2016 Honda Pilot: Family Day Trip and Seven-Passenger Tested
by Brent Romans, Senior Automotive Editor on January 25, 2016
We have two very capable three-row family haulers in our long-term fleet right now: the 2015 Kia Sedona minivan and our 2016 Honda Pilot. Dan Edmunds recently drove the Pilot up to Oregon and came away with some mixed opinions. This past weekend, I took the Pilot for my own family road trip.
It was just a 300-mile day trip to visit friends but it still proved useful for getting more commentary on the Pilot's strengths and weaknesses.
Along with my wife and two small children, my mom also came along. Originally I thought I'd be able to report on using all three rows of seating but then my wife wasn't able to go at the last minute. So my mom sat up front and I put my kids in the second-row captain chairs.
The Pilot is an agreeable long-distance companion. It's respectably quiet and comfortable on the highway, and the V6 gets it up to speed when you give it the spurs. The Pilot isn't luxury-car quiet, but it's quiet enough. The only thing I didn't really care for was the Pilot's big body motions when driving over larger bumps on the highway. Granted, the Pilot is a big crossover SUV, but I wouldn't mind just a bit more body stability.
My kids (ages four and eight) watched a movie both ways (more on the rear entertainment system in another update) and seemed quite content. The dual captain-chair layout with the center console worked out well for providing enough personal and storage space for each kid. As for the driver seat, it's adequate for comfort. I was getting a little fidgety near the end of each 2.5-hour one-way drive. While our long-term Nissan Murano isn't a direct competitor to the Pilot, I do prefer its front seats for long-distance comfort.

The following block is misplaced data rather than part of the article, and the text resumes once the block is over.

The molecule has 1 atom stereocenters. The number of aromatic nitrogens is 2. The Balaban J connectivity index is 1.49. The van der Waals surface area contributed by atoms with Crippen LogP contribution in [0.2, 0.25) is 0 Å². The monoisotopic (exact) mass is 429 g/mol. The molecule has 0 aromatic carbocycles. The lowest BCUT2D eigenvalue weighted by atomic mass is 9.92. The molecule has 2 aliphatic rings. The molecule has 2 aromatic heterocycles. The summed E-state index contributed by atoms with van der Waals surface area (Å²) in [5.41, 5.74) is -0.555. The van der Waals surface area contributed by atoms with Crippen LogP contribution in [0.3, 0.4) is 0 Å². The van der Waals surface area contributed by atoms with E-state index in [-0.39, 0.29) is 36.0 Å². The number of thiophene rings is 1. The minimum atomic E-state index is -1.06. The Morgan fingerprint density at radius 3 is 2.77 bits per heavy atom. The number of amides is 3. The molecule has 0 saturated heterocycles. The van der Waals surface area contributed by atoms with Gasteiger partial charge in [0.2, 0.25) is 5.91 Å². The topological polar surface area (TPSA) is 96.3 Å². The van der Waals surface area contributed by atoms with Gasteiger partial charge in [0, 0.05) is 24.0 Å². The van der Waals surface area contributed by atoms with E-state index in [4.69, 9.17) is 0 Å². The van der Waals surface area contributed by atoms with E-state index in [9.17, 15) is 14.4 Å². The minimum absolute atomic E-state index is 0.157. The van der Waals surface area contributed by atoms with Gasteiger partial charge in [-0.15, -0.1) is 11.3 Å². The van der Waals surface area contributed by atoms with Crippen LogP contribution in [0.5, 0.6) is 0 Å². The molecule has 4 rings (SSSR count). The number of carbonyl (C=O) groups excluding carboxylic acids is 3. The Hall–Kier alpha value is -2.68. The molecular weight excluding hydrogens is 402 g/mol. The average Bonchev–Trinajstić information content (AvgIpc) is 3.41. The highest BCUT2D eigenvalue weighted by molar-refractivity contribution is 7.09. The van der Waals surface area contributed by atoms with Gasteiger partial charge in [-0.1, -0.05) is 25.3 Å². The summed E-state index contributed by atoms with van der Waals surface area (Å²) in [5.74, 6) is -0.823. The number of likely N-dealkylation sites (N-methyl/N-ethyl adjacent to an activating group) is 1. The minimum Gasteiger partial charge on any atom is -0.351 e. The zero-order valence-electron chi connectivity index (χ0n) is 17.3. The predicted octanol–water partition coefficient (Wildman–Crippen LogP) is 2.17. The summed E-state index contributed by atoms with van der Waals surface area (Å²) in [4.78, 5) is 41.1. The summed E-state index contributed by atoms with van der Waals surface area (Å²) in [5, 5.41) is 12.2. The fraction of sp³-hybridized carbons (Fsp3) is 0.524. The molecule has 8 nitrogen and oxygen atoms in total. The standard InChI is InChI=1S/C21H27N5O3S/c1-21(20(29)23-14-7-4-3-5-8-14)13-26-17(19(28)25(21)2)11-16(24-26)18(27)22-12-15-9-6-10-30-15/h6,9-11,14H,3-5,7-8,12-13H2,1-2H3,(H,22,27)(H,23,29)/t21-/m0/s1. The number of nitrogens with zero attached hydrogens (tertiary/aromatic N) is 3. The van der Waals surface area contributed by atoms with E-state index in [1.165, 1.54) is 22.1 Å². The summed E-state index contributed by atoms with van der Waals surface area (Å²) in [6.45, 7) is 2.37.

I ended up utilizing the Pilot's third-row seat after all. My friend and I decided to take our kids to a museum (the San Jose Tech Museum) so we put our two eight-year-olds in the third row, a four-year-old in the third row (with a booster seat), another four-year-old in one captain's chair, my friend in the other captain's chair, and then my mom up front. Being able to take along extra friends is certainly one of the big advantages of owning a three-row crossover.
That said, I wasn't thrilled with putting three kids in the third row. The kids didn't complain, but it's a tight fit going three across and it was tricky to get the pull-down seatbelt for the center position (it pulls down from the roof, then latches/anchors at two points below to create the lap belt) at an angle that didn't ride up high on the middle child's neck.
This is just a general statement rather than specific commentary on the Pilot. Know the law and guidelines for child safety seats, and if you're thinking about buying a three-row crossover or minivan, make sure to test out the seating positions in the ways you think you'll use them.
As for fuel economy, the Pilot's in-car fuel economy meter showed 26.1 mpg after 294.7 miles of driving. I was initially excited that I got EPA highway (something Dan struggled to do on his trip), but after I pumped in 12.572 gallons, actual fuel economy turned out to be 23.4 mpg. Considering my trip mixed city driving, some hilly terrain, and passengers, 23.4 mpg - from a big crossover SUV, no less - seems decent enough to me.
Brent Romans, Senior Automotive Editor